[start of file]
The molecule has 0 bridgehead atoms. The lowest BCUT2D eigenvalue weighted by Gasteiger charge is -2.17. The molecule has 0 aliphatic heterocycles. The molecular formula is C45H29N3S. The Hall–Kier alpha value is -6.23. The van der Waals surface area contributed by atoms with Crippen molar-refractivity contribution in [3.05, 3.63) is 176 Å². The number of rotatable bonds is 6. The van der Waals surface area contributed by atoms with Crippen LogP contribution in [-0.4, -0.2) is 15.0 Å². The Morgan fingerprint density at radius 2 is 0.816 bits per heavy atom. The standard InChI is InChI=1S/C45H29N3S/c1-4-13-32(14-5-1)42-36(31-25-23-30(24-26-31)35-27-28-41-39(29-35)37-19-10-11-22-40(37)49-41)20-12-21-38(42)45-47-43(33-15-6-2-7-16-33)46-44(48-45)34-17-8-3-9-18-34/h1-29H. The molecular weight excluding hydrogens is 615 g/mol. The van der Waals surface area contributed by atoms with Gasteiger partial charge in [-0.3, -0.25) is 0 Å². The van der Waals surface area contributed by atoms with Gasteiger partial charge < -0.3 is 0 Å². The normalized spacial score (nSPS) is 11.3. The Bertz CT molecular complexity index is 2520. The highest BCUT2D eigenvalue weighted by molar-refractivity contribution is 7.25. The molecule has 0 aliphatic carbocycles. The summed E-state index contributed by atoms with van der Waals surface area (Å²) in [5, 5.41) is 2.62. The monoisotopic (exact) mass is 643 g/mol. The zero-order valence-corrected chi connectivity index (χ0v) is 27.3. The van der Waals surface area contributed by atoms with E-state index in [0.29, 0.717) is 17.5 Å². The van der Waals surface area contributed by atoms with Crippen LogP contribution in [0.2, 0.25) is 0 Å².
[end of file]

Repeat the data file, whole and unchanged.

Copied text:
The molecule has 0 bridgehead atoms. The lowest BCUT2D eigenvalue weighted by Gasteiger charge is -2.17. The molecule has 0 aliphatic heterocycles. The molecular formula is C45H29N3S. The Hall–Kier alpha value is -6.23. The van der Waals surface area contributed by atoms with Crippen molar-refractivity contribution in [3.05, 3.63) is 176 Å². The number of rotatable bonds is 6. The van der Waals surface area contributed by atoms with Crippen LogP contribution in [-0.4, -0.2) is 15.0 Å². The Morgan fingerprint density at radius 2 is 0.816 bits per heavy atom. The standard InChI is InChI=1S/C45H29N3S/c1-4-13-32(14-5-1)42-36(31-25-23-30(24-26-31)35-27-28-41-39(29-35)37-19-10-11-22-40(37)49-41)20-12-21-38(42)45-47-43(33-15-6-2-7-16-33)46-44(48-45)34-17-8-3-9-18-34/h1-29H. The molecular weight excluding hydrogens is 615 g/mol. The van der Waals surface area contributed by atoms with Gasteiger partial charge in [-0.3, -0.25) is 0 Å². The van der Waals surface area contributed by atoms with Gasteiger partial charge < -0.3 is 0 Å². The normalized spacial score (nSPS) is 11.3. The Bertz CT molecular complexity index is 2520. The highest BCUT2D eigenvalue weighted by molar-refractivity contribution is 7.25. The molecule has 0 aliphatic carbocycles. The summed E-state index contributed by atoms with van der Waals surface area (Å²) in [5, 5.41) is 2.62. The monoisotopic (exact) mass is 643 g/mol. The zero-order valence-corrected chi connectivity index (χ0v) is 27.3. The van der Waals surface area contributed by atoms with E-state index in [0.29, 0.717) is 17.5 Å². The van der Waals surface area contributed by atoms with Crippen LogP contribution in [0.2, 0.25) is 0 Å².